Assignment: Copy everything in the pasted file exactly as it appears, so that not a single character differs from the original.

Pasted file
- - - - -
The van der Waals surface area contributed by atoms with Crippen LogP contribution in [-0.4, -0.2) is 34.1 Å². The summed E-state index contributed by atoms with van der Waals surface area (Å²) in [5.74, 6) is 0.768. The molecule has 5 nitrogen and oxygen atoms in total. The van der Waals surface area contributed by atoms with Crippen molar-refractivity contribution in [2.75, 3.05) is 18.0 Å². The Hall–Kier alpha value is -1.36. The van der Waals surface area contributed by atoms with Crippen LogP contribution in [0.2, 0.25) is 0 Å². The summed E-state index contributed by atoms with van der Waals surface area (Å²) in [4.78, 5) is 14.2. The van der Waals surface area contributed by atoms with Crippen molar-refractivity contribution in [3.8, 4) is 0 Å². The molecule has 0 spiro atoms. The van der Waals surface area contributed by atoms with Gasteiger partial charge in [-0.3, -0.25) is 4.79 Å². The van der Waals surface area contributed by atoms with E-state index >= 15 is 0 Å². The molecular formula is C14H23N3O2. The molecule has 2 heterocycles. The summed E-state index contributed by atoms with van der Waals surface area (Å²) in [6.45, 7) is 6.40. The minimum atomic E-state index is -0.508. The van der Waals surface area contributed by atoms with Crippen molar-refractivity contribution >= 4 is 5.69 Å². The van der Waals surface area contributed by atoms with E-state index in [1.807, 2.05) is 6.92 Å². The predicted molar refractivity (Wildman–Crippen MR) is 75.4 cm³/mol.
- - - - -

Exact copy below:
The van der Waals surface area contributed by atoms with Crippen LogP contribution in [-0.4, -0.2) is 34.1 Å². The summed E-state index contributed by atoms with van der Waals surface area (Å²) in [5.74, 6) is 0.768. The molecule has 5 nitrogen and oxygen atoms in total. The van der Waals surface area contributed by atoms with Crippen molar-refractivity contribution in [2.75, 3.05) is 18.0 Å². The Hall–Kier alpha value is -1.36. The van der Waals surface area contributed by atoms with Crippen LogP contribution in [0.2, 0.25) is 0 Å². The summed E-state index contributed by atoms with van der Waals surface area (Å²) in [4.78, 5) is 14.2. The van der Waals surface area contributed by atoms with Crippen molar-refractivity contribution in [3.8, 4) is 0 Å². The molecule has 0 spiro atoms. The van der Waals surface area contributed by atoms with Gasteiger partial charge in [-0.3, -0.25) is 4.79 Å². The van der Waals surface area contributed by atoms with E-state index >= 15 is 0 Å². The molecular formula is C14H23N3O2. The molecule has 2 heterocycles. The summed E-state index contributed by atoms with van der Waals surface area (Å²) in [6.45, 7) is 6.40. The minimum atomic E-state index is -0.508. The van der Waals surface area contributed by atoms with Crippen molar-refractivity contribution >= 4 is 5.69 Å². The van der Waals surface area contributed by atoms with E-state index in [1.807, 2.05) is 6.92 Å². The predicted molar refractivity (Wildman–Crippen MR) is 75.4 cm³/mol.